Using the Excel intersection operator

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One of the lesser-known features of Excel is the intersection operator which can be used to simplify look-up operations. An intersection is the overlap of two or more cell ranges within excel. For instance:
In the screenshot below the ranges C1:C5 and B3:D3 (Cell ranges in Excel are written by using the range operator “:”) overlap in the cell C3.
intersection1
The intersection operator ” ” (a space) can be used to find the intersection of ranges. To find the intersection of the two ranges one can just use the following formula “=C1:C5 B3:D3”:
intersection2
Combining the intersection operator with named ranges yields to pretty intuitive look-ups in Excel. Let’s take up another example using monthly revenue data by region:
intersection3
Highlighting the table and pressing CTRL+SHIFT+F3 will bring up the “Create Names from Selection” dialog. We can go with the defaults (Top row, Left column) in order to create named ranges for each column and row within the table based on their labels:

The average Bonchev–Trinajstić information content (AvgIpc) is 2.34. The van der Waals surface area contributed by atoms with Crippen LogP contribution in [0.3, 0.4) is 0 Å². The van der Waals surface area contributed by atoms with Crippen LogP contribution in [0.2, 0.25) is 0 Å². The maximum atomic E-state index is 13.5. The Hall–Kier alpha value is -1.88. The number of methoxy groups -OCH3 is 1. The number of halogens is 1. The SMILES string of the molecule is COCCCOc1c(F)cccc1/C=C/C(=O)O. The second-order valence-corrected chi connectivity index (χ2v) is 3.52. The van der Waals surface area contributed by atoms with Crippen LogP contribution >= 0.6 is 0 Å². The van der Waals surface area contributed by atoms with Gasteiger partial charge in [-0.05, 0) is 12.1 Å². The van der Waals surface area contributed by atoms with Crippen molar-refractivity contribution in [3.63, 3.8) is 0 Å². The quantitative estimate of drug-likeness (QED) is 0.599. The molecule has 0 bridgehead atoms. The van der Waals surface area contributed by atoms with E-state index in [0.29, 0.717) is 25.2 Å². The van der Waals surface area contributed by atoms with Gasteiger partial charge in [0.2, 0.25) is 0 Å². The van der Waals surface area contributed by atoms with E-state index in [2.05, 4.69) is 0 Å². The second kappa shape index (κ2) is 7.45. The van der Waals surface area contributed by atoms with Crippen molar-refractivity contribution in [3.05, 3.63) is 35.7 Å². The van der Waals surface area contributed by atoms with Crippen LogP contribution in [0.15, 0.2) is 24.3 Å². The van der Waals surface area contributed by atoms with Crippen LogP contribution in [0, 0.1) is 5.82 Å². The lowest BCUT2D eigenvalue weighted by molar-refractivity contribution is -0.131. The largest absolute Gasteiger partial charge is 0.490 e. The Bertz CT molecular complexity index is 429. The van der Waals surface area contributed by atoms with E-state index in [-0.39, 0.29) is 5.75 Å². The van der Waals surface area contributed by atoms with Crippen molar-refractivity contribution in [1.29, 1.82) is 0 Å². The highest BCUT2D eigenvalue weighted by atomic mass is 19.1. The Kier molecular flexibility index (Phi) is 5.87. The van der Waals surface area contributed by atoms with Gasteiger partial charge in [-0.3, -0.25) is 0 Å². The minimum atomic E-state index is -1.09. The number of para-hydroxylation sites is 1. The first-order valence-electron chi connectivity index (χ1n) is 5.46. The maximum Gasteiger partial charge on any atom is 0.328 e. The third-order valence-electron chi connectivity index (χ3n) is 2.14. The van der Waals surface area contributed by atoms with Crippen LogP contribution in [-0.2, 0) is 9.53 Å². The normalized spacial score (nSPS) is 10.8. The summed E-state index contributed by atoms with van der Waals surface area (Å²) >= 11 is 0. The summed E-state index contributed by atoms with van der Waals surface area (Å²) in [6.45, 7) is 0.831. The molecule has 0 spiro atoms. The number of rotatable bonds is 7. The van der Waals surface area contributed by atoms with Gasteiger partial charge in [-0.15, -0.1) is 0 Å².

intersection4
Now, in order to retrieve the March Results for the East region we can simply use “=March East”:
intersection5
Getting the Sum of the revenues from January-April for the West region is equally simple “=Sum(January:April West)”:
intersection6
Even non-consecutive ranges can be easily referred to. Pulling up the Sum of revenues for the month of January, March, and May for the South region is as easy as typing “=Sum((January,March,May) South)”:
intersection7

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